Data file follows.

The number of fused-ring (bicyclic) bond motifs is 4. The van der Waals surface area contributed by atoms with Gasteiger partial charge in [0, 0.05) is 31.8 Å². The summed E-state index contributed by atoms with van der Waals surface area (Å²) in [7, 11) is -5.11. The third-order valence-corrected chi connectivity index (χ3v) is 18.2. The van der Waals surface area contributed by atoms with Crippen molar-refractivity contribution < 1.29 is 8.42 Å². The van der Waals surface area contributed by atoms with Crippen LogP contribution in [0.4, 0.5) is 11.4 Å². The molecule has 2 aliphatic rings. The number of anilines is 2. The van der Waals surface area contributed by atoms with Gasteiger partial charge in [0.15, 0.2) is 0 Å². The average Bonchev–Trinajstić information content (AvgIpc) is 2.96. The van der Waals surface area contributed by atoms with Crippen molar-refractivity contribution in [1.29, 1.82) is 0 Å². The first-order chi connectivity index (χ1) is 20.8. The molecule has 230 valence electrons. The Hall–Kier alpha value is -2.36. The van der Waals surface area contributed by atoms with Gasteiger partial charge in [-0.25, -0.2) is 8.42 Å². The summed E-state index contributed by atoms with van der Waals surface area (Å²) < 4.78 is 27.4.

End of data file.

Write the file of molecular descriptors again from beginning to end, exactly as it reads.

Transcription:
The number of fused-ring (bicyclic) bond motifs is 4. The van der Waals surface area contributed by atoms with Gasteiger partial charge in [0, 0.05) is 31.8 Å². The summed E-state index contributed by atoms with van der Waals surface area (Å²) in [7, 11) is -5.11. The third-order valence-corrected chi connectivity index (χ3v) is 18.2. The van der Waals surface area contributed by atoms with Crippen molar-refractivity contribution < 1.29 is 8.42 Å². The van der Waals surface area contributed by atoms with Crippen LogP contribution in [0.4, 0.5) is 11.4 Å². The molecule has 2 aliphatic rings. The number of anilines is 2. The van der Waals surface area contributed by atoms with Gasteiger partial charge in [0.15, 0.2) is 0 Å². The average Bonchev–Trinajstić information content (AvgIpc) is 2.96. The van der Waals surface area contributed by atoms with Crippen molar-refractivity contribution in [1.29, 1.82) is 0 Å². The first-order chi connectivity index (χ1) is 20.8. The molecule has 230 valence electrons. The Hall–Kier alpha value is -2.36. The van der Waals surface area contributed by atoms with Gasteiger partial charge in [-0.25, -0.2) is 8.42 Å². The summed E-state index contributed by atoms with van der Waals surface area (Å²) < 4.78 is 27.4.